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Master of Its Dominion
07/02/2007 12:00 am EST
Roger Conrad, editor of Utility Forecaster and associate editor of Personal Finance, says Wall Street has underestimated the stock of Virginia-based utility Dominion Resources.
Dominion Resources (NYSE: D) now has contracts for 80% to 85% of the natural gas and oil operations it put on the market earlier this year. Results are still out for the remaining properties, but the tally of around $11.7 billion thus far has already been pronounced a disappointment by some on Wall Street, [so] the shares have sold off from the low $90s into the low $80s. (They closed above $86 Friday-Editor.)
We had Dominion on watch to get a read on the sale and what the company would do with the proceeds. Now we know: management plans to cut debt by roughly $3.2 to $3.5 billion and has begun making repurchases. That's roughly 16% to 19% of total debt-enough for S&P to rate the outlook for its BBB rating "positive," though not sufficient for an automatic upgrade.
After taxes, the rest of the [sale] proceeds should come in around $7 billion, which management apparently intends to use to buy back stock. Based on current levels, that would retire nearly 25% of the shares.
The real question is whether or not the rest of the company is worth holding onto at this lower level of capitalization. The answer is yes. Divesting the bulk of the oil and gas operations takes Dominion back to its infrastructure roots. The largest remaining operation will be the Virginia electric utility, which now enjoys one of the most favorable regulatory regimes in the country, including automatic recovery of capital costs as incurred at a rate of return equal to an average of Southeastern states.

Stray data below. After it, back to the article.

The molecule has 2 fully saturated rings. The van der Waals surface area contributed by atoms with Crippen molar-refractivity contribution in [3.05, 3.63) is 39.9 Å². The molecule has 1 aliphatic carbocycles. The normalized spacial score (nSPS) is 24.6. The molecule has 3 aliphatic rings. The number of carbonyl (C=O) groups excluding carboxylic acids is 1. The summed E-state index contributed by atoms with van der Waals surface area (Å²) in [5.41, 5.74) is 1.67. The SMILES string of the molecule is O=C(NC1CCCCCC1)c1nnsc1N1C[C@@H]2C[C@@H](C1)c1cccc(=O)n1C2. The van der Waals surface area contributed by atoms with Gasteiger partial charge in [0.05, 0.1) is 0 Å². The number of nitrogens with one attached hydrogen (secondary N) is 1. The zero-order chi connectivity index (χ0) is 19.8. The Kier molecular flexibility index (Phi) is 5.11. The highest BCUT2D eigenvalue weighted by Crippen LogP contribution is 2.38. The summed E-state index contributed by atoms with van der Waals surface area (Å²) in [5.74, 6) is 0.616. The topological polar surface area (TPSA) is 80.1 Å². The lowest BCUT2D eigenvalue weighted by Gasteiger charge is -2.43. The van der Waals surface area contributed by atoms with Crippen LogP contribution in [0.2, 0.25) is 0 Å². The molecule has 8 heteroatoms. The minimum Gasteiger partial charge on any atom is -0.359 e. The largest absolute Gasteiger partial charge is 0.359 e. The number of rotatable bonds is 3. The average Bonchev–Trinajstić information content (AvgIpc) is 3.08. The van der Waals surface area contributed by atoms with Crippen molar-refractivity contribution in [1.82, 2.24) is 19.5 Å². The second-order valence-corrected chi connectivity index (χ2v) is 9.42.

The company also continues to run America's largest energy storage system, as well as 6,000 miles of power transmission lines; 7,900 miles of gas pipeline, and natural gas and oil reserves in Appalachia (about 20% of the prior total). It operates the largest power plant fleet in New England (20% of the market) and unregulated nuclear plants in several states.
With natural gas and oil production a volatile and growing portion of earnings, the company's overall profits had become increasingly unstable. In contrast, the post-divestiture company's remaining assets have grown steadily over the years and should be even more profitable with increased management focus. All that adds up to solid growth in earnings, dividends and the share price in coming years. Dominion Resources is again a buy up to 90.
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